The Snow Hill Car Park project comprised various element of engineering works undertaken between 2015 and 2019. At the outset, Hartigan were employed to undertake a survey of an avalanche canopy above the car parking spaces to the west of the site. The canopy was in a precarious state in places and in need of repair. Hartigan’s engineers undertook a detailed survey of the canopy. During the inspection of the canopy, it was found that also the brick and block supporting columns and the rock face in between them are in in need of remedial works. Hartigan also undertook a risk assessment of the rock outcrops beneath the canopy and this identified several areas that needed stabilisation works.
For all the elements of work Hartigan’s engineers prepared tender documentation including specification for repair/replacement works and necessary technical drawings. Following the appointment of the contractor, Hartigan’s engineers managed the contract and supervised the works.
Hartigan was also requested to assess the risk of collapse of historic granite blocks which make up part of Fort Regent. A series of complex internal and external surveys were carried out, including geometric survey. The challenges involved in the surveying works included limited access, working out of hours and cooperation with multiple stakeholders. The assessment of this identified that whilst the blocks look like there are tipping over, they are currently stable and in good condition.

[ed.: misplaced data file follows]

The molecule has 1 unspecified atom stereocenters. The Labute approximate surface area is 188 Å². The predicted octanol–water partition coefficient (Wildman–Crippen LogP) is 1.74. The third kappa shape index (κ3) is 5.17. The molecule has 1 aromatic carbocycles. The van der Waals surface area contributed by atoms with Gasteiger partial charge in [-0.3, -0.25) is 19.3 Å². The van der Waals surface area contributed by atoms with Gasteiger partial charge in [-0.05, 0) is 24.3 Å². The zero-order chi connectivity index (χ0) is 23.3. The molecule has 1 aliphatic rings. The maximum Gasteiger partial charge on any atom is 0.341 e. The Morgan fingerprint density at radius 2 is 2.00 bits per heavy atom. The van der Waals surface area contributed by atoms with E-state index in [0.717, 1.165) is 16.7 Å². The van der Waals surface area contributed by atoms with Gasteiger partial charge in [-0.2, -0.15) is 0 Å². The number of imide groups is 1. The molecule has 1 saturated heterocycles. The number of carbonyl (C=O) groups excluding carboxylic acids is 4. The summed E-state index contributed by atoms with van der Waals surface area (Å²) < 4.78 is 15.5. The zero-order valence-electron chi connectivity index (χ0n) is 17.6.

Redevelopment of Bellozanne site comprise construction of sewage treatment plant, which required extensive excavation and stabilisation of the surrounding rocky slopes. During excavation of the base, a substantial section of highly contaminated materials was identified.
Hartigan were requested to establish, oversee and manage appropriate laboratory testing of the material in order to determine if direct disposal was possible. The results indicated that a very high level of hydrocarbons was present in the excavated material, which makes direct disposal impossible. Hartigan’s environmental team developed a remediation strategy that used chemically dosed windrows to reduce the levels of hydrocarbons in the material. The process of repeated dosing and turning of the material reduced the contaminants from several times the disposal limits to within the limits in only a few months. Hartigan undertook final assessment and reported that the material was acceptable for disposal and reuse at the La Collette facility.